// Initialize an empty array to hold the results of the traversal
const result = []

// If the tree is not empty, initialize a queue with the root node
if (this.root) {
const queue = [this.root]

// Loop through each node in the queue
while (queue.length > 0) {
// Initialize an empty array to hold the values of the current level
const currentLevel = []

// Get the number of nodes in the current level
const levelSize = queue.length

// Loop through each node in the current level
for (let i = 0; i < levelSize; i++) {
// Dequeue the first node from the queue and add its value to the current level array
const currentNode = queue.shift()
currentLevel.push(currentNode.value)

// If the dequeued node has left or right children, enqueue them
if (currentNode.left) {
queue.push(currentNode.left)
}
if (currentNode.right) {
queue.push(currentNode.right)
}
}

// Add the current level array to the result array
result.push(currentLevel)
}
}

// Return the result array
return result
}

// Recursive level-order traversal
levelOrderTraversalRecursive() {
const temp = []

// Define a recursive helper function to traverse the tree
function traverse(node, level) {
// If this level has not yet been defined in the temp array, create it
if (!temp[level]) {
temp[level] = []
}

// Push the current node's value into the temp array at the current level
temp[level].push(node.value)

// If the current node has a left child, traverse it at the next level
if (node.left) {
traverse(node.left, level + 1)
}

// If the current node has a right child, traverse it at the next level
if (node.right) {
traverse(node.right, level + 1)
}
}

// Call the recursive helper function with the root node at the first level
traverse(this.root, 0)

return temp
}

// Iterative pre-order traversal
preOrderTraversalIterative() {
const stack = []
const result = []

// Push root node to stack
stack.push(this.root)

while (stack.length) {
// Pop top node from stack and add its value to result array
const node = stack.pop()
result.push(node.value)

// Push right child to stack first, so that it is processed after the left child
if (node.right) {
stack.push(node.right)
}
if (node.left) {
stack.push(node.left)
}
}

return result
}

// Recursive pre-order traversal
/*
NOTE:
Result array here is passed as an argument to each instance of the function
This means that every instance of the function
has a reference to the same array object in memory.
When an instance of the function appends a value to the result array,
that change is visible to every other instance of the function.

Same approach is also used for in-order and post-order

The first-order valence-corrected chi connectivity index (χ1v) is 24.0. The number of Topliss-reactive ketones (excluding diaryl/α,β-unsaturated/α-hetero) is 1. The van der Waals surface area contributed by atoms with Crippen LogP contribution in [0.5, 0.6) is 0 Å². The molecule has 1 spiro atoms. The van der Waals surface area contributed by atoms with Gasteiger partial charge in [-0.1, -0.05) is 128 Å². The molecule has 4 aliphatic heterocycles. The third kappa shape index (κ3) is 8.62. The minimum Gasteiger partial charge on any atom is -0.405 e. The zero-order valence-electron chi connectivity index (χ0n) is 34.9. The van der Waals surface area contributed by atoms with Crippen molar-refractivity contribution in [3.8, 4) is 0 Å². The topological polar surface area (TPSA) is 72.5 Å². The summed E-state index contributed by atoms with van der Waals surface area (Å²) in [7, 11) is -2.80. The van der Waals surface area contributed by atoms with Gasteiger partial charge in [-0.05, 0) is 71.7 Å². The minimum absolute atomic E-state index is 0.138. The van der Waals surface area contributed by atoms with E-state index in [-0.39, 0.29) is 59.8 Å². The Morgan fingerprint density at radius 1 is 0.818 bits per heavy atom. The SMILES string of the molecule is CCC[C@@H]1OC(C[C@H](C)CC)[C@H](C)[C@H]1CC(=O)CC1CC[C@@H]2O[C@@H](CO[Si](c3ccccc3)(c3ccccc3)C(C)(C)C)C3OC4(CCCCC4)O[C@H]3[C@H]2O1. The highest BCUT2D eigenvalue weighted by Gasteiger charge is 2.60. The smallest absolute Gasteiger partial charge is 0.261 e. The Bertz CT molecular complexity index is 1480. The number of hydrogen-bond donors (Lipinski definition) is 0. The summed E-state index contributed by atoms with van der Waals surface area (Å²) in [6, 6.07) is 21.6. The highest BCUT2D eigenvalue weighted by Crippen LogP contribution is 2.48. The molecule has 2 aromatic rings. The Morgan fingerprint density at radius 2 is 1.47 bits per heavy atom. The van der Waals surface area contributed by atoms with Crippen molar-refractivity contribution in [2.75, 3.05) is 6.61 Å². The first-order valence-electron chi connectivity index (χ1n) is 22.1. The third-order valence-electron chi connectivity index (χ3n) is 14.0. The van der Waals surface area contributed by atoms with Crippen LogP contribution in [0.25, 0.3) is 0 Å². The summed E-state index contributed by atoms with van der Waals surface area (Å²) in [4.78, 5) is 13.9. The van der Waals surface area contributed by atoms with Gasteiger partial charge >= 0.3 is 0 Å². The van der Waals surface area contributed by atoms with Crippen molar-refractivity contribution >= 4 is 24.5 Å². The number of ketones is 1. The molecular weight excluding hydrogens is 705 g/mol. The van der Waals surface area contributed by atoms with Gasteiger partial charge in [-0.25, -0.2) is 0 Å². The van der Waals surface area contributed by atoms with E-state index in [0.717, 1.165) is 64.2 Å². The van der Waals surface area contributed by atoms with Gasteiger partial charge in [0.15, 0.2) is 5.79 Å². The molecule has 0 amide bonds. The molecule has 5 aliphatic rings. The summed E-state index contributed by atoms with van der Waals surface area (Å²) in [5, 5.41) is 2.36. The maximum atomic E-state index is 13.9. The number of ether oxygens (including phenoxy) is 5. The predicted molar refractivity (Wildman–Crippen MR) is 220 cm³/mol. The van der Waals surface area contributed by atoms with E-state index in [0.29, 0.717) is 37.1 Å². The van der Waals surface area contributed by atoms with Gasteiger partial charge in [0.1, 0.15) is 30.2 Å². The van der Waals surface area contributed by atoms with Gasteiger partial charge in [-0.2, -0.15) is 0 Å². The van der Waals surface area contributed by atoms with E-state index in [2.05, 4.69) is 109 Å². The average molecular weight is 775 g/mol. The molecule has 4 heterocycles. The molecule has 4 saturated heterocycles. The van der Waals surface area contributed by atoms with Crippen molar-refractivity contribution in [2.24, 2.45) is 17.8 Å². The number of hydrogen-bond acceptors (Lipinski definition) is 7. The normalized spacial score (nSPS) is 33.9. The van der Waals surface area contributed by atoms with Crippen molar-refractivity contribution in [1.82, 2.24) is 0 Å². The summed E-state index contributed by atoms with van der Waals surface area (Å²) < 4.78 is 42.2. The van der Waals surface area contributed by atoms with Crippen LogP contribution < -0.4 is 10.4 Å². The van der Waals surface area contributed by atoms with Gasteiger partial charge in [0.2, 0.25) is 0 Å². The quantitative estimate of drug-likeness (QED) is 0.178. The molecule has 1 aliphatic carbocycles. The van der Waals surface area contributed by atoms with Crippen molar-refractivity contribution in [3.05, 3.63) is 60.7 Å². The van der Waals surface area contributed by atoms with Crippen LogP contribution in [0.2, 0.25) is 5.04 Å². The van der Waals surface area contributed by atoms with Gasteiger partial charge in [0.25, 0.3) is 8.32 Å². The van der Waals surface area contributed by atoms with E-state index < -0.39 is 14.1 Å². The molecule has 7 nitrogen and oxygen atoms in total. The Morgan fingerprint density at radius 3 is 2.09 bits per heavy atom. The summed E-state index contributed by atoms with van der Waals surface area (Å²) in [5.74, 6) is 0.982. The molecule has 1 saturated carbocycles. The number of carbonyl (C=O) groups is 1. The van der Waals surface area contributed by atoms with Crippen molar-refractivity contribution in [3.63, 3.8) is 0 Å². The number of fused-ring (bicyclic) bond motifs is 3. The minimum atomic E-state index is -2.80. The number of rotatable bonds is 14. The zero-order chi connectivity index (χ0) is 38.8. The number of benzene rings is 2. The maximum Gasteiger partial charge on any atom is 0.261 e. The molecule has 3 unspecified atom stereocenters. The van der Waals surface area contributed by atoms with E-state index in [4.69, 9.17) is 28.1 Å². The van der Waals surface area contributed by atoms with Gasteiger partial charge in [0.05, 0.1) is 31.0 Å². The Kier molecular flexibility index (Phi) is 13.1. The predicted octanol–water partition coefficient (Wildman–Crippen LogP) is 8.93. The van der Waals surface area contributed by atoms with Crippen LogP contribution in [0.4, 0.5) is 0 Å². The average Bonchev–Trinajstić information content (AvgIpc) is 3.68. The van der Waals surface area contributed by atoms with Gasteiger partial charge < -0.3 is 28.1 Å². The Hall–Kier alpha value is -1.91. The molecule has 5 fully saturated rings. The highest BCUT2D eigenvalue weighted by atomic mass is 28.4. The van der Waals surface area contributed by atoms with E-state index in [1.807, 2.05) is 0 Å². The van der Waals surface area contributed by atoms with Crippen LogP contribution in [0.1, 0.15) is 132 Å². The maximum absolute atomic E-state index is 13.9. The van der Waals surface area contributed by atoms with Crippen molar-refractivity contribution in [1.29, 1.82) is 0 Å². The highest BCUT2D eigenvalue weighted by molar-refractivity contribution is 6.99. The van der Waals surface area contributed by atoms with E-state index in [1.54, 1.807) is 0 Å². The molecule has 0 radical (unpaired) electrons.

recursive methods.
*/
preOrderTraversalRecursive(node = this.root, result = []) {
if (node) {
// Add node value to result array
result.push(node.value)

// Traverse left subtree recursively
this.preOrderTraversalRecursive(node.left, result)

// Traverse right subtree recursively
this.preOrderTraversalRecursive(node.right, result)
}

return result
}

// Iterative in-order traversal
inOrderTraversalIterative() {
// create an empty array to store the traversal result
const result = []
// create an empty stack to keep track of nodes
const stack = []

// start at the root node of the tree
let curr = this.root

// while there are still nodes to visit
while (curr || stack.length > 0) {
// traverse to the leftmost leaf node of the subtree
while (curr) {
// push the current node onto the stack
stack.push(curr)
// move to the left child node
curr = curr.left
}

// process the node at the top of the stack
curr = stack.pop() // pop the top node off the stack
result.push(curr.value) // add the node's value to the result array

// traverse the right subtree of the processed node
curr = curr.right // move to the right child node
}

return result
}

// Recursive in-order traversal
inOrderTraversalRecursive(node = this.root, result = []) {
// if the node is null, return the current result array
if (!node) {
return result
}

// traverse the left subtree
this.inOrderTraversalRecursive(node.left, result)

// process the current node
result.push(node.value)

// traverse the right subtree
this.inOrderTraversalRecursive(node.right, result)

return result
}

// Iterative post-order traversal
postOrderTraversalIterative() {
// initialize an empty array to store the result
const result = []

// initialize an empty stack to keep track of nodes to visit
const stack = []

// start traversal at the root node
let curr = this.root

// initialize a variable to keep track of the last visited node
let lastVisitedNode = null

// loop through all nodes in the tree
while (curr || stack.length > 0) {
// traverse to the leftmost leaf node of the subtree
while (curr) {
// add the current node to the stack
stack.push(curr)

// move to the left child
curr = curr.left
}

// check if right child is present and not already visited
const topNode = stack[stack.length - 1]
if (topNode.right && topNode.right !== lastVisitedNode) {
// traverse right subtree
curr = topNode.right
} else {
// process the node at the top of the stack
result.push(topNode.value)

// mark the node as visited
lastVisitedNode = stack.pop()
}
}

return result
}

// Recursive post-order traversal
postOrderTraversalRecursive(node = this.root, result = []) {
if (!node) {
return result
}

// traverse left subtree
this.postOrderTraversalRecursive(node.left, result)

// traverse right subtree
this.postOrderTraversalRecursive(node.right, result)

// process current node
result.push(node.value)

return result
}
}

// initialize the tree:
const tree = new BinaryTree()

// create the root node:
const rootNode = new Node(10)

// add some values
rootNode.left = new Node(5)
rootNode.left.left = new Node(3)
rootNode.left.right = new Node(9)

rootNode.right = new Node(20)
rootNode.right.left = new Node(15)
rootNode.right.right = new Node(25)

// attach it to the tree
tree.root = rootNode

Originally published at https://www.sahinarslan.tech.

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Şahin Arslan

Full stack web developer. I enjoy transforming complexity into simplicity.